Friday, 6 September 2013

Jon Kelly - the man who does not keep Malcolm Gladwell awake at night, trembling with fear

According to the BBC, "The Georgian period runs from 1660-1840". The article is about architecture, but I am not sure that that makes it any better. Is St Paul's a Georgian cathedral? Whatever happened to the style of building known as Queen Anne?

The article includes a number of bizarre phrases: apparently there are people "for whom the words "original period features" are like manna" (what do they do with those words?); "Those with an affection for concrete at least have plenty of affordable options on former local authority-run estates the length and breadth of the UK" (those are pretty big estates!); ""Barratt-style homes" - synonymous with the 1980s Channel 4 soap opera Brookside" (synonymous?); and did a senior lecturer really say "Most serious architects do think these pastiches do negate real design because they are not innovative"?

I saw that the author of the article is a chap called Jon Kelly and I thought I might investigate his oeuvre for other gems.

It turns out that his other works include:

- "Why do people mock men in red trousers?", which tells us that "In the popular imagination, red trouser-wearing sits at a Venn diagram intersection between hipsters and the upper classes" but indulgently concludes that "red trouser-wearers remain a misunderstood, if colourful, band of sartorial outcasts" (I'm not sure what the misunderstanding is); 

- "Eight low-tech ways to keep cool in a heatwave" (now I know I can open the windows, fan my face or wear Bedouin robes); 

- and, in a piece that sits at the Venn diagram intersection between investigative reporting and utter tat, "James Bond: How his sex life compares with an average man". On the subject of James Bond, after considerately warning us of plot spoilers ahead, we are told that Bond's "chat-up lines err towards the rubbish" (indeed, the "typical man deploying these bon mots while seeking female companionship might worry about having his facial features, as well as his cocktail order, shaken, not stirred" - wince) but "agent 007 exists in a world where the usual laws of romantic gravity do not apply". Despite him being a fictional character, Kelly finds a doctor who tells him that the "likelihood of James Bond having chlamydia is extremely high", probably because, as Kelly delicately reveals (spoiler alert!) the "series tends not to dwell on its protagonist's use or otherwise of contraception". (Very sensitive use of the phrase "or otherwise", Kelly.) But Kelly is nothing if not fair-minded, pointing out that (another spoiler alert!) "you don't see characters going to the toilet or remembering to lock their car door."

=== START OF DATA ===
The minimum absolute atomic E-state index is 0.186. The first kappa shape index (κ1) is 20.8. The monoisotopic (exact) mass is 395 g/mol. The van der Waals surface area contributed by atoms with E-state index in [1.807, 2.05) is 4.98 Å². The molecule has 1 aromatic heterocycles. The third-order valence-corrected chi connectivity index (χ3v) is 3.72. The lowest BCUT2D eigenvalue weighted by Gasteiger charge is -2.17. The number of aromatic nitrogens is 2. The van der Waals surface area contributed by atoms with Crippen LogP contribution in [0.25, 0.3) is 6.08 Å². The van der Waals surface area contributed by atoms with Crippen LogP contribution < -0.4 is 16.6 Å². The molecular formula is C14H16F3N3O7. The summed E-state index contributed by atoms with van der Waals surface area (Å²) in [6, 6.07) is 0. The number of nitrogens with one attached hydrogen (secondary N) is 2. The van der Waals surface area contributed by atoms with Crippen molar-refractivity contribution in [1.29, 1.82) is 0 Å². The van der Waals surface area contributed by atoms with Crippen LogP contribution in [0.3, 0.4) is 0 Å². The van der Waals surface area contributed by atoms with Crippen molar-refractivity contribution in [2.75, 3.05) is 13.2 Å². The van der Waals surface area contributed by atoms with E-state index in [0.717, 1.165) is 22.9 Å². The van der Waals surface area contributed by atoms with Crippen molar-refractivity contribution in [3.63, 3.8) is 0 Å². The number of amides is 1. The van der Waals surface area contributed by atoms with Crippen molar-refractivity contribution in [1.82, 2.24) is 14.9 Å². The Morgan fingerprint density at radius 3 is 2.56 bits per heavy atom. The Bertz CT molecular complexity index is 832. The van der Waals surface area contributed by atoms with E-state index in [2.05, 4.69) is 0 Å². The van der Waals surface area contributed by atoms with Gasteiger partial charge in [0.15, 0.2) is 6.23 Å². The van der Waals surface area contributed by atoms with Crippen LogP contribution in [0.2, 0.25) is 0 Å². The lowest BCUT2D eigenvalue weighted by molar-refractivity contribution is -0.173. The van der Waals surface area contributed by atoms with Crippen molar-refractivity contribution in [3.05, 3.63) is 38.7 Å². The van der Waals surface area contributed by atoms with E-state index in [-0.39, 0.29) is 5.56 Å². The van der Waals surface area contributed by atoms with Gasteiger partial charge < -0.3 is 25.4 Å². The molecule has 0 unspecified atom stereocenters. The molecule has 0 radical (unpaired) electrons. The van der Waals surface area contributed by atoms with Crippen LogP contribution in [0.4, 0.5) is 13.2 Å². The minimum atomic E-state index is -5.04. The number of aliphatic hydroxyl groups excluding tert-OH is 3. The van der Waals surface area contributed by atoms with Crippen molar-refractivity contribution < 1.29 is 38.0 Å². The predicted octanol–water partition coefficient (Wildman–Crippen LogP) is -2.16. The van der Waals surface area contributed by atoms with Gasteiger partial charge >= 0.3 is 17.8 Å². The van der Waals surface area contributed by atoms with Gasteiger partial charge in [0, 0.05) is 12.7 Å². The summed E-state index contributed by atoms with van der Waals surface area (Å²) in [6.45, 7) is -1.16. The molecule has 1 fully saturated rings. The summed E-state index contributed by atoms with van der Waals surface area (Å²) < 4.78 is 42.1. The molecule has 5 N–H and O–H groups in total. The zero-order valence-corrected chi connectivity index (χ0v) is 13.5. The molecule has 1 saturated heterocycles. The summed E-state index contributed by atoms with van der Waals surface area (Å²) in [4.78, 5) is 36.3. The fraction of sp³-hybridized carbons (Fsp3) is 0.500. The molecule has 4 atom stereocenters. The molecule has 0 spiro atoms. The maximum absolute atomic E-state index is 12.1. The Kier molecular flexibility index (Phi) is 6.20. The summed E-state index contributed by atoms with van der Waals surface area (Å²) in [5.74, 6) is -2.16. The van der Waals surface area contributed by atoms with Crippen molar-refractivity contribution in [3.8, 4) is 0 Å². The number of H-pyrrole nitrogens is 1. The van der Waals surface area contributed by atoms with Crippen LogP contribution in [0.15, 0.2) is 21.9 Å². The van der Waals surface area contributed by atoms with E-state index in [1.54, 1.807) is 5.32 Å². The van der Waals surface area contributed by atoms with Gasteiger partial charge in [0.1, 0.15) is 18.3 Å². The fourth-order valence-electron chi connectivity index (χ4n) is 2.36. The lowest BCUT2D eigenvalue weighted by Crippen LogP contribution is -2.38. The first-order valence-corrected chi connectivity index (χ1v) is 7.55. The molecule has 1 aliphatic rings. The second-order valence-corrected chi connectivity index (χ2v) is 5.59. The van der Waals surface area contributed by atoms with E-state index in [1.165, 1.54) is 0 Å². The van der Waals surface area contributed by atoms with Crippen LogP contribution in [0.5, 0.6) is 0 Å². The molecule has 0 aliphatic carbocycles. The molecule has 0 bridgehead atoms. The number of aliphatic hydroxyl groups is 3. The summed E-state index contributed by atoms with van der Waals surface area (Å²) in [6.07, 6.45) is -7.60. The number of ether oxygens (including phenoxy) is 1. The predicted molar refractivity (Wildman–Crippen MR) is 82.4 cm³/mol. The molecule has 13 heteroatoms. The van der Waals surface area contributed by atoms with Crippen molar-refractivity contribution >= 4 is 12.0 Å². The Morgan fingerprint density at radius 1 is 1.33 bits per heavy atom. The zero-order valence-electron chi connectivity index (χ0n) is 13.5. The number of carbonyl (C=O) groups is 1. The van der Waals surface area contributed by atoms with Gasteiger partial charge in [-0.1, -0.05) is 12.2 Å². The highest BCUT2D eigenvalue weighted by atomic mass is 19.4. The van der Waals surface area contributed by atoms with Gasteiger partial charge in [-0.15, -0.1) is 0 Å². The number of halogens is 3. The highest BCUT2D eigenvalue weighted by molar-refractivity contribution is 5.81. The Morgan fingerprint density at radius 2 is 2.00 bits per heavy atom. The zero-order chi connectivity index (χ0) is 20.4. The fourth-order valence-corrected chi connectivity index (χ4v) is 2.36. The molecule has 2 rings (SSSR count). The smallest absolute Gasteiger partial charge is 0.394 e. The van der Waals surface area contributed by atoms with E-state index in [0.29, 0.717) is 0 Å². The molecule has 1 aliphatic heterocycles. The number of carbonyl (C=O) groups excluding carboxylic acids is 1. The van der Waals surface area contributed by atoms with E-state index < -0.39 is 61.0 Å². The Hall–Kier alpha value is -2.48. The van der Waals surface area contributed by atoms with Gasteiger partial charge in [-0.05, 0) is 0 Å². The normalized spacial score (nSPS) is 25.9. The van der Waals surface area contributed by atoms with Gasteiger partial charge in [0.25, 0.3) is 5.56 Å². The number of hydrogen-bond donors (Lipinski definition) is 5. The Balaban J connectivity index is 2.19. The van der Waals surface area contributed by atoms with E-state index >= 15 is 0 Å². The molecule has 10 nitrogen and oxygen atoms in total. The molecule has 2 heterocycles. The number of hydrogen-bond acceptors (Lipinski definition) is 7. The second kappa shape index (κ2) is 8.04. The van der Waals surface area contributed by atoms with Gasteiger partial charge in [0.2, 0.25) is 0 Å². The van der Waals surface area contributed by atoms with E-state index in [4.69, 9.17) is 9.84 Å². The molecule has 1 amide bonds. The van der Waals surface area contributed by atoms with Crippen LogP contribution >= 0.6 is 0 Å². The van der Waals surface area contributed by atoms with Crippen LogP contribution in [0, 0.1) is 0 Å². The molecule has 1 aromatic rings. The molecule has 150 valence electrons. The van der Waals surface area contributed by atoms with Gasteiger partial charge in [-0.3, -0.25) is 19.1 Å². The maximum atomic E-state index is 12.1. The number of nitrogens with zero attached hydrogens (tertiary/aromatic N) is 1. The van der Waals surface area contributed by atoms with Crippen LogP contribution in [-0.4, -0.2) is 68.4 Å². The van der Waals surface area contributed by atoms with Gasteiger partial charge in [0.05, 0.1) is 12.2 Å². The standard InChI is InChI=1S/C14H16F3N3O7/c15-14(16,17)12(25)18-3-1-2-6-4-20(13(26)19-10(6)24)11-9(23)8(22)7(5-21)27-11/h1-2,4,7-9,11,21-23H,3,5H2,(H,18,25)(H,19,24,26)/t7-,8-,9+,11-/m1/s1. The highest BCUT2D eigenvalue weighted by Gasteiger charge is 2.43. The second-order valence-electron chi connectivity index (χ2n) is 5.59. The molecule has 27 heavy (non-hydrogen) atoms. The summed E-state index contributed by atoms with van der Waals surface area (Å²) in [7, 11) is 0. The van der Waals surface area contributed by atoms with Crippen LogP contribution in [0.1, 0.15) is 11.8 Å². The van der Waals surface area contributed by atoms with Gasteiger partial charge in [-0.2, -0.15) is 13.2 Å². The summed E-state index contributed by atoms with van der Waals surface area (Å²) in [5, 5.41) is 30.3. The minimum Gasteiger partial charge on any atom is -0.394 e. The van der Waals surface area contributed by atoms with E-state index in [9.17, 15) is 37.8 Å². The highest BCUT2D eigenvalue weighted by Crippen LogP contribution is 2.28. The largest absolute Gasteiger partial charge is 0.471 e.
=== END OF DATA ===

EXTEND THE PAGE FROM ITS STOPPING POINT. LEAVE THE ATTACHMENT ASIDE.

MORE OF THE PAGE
I will certainly keep many of these bon mots in mind, not when "seeking female companionship", but rather in trying to avoid any tendency to "err towards the rubbish".


  1. Hello, I'm Jon Kelly, and I've just stumbled across this. Thank you for typing words about me and posting them on the internet. Insofar as this entry is based on the twin presumptions that I might aspire to keep Malcolm Gladwell awake at night, trembling with fear (I wouldn't - the poor chap needs his forty winks like the rest of us) and that there's something particularly shameful about me occasionally knocking out the odd piece that is whimsical and/or frivolous (which I don't think there is, but each to their own), we may have to part company. But the your tone of pained condescension suggests that you are, yourself, a public intellectual in the Gladwell mould, and please don't imagine I'm not deeply grateful for your fleeting attentions.

    1. Thank you for your comment. I hope you weren't too offended by what I wrote. In fact, I am pleased that the BBC has whimsical and frivolous output. I had some criticisms of precisely what that output is but, as you say, each to his own. Please feel free to comment on anything else I write: I am an amateur and of course deeply grateful for the attention from you, yourself, a professional.